Ever since his lawyer has admitted earlier this week the actual existence of the tapes made by Patrick Buisson during meetings held under the presidency of Nicolas Sarkozy, all the media, in unison, have only been talking about the « bugging» case of the Elysée Palace.
And the use of the word «bugging» stood out as an evidence for everyone.
But the act of tapping the extracts of conversations held at a meeting one is attending, without other participants knowing, has nothing to do with covert bugging practice. Covert tapping in the ordinary and criminal sense corresponds to the willingness to follow a conversation one is not part of. It necessarily involves the idea of a remote capture, by a third party.
In 1973, the famous plumbers of the satirical newspaper Le Canard Enchaîné were caught trying to install a spy microphone in the directorial office of Le Canard to listen to the discussions held there from outside. They were not physically attending editorial conferences. And similar examples abound.
The fact that Patrick Buisson has recorded the extracts of conversations held during meetings he was attending belongs with his personal relationships both with Nicolas Sarkozy and other participants to such meetings. It is rather a banal and private matter of trust between the former President and his advisor than a political scandal. The former has to draw the relevant consequences, but there is clearly no point in making this a political matter and persisting with what the media would have us believe.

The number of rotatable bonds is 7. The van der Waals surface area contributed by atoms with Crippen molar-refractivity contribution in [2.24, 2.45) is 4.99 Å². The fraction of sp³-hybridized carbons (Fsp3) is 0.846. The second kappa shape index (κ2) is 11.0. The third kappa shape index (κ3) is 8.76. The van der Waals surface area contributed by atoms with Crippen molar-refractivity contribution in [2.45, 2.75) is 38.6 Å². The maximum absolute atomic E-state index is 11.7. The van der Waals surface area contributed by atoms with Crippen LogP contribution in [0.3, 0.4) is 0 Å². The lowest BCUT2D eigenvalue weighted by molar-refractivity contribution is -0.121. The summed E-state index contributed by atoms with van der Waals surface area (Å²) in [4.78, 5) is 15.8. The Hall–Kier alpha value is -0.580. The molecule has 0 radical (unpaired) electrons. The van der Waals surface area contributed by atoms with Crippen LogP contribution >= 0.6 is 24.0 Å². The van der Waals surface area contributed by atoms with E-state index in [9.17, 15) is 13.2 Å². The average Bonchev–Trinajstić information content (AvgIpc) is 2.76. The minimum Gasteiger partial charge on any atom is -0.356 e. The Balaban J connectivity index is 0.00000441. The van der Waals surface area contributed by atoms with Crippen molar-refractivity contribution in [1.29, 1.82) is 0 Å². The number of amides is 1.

Except if these new tapes are reporting facts or behaviours that are in breach of law or morality, but to date it’s not the case. Richard Nixon was forced to resign in August 1974, not because he recorded conversations held between him and his closer advisers without their knowledge, but because of what these tapes revealed about his involvement in the Watergate case and his attempts to cover it up.
The clash of words should not mislead as to their meaning, or cause us to forget it.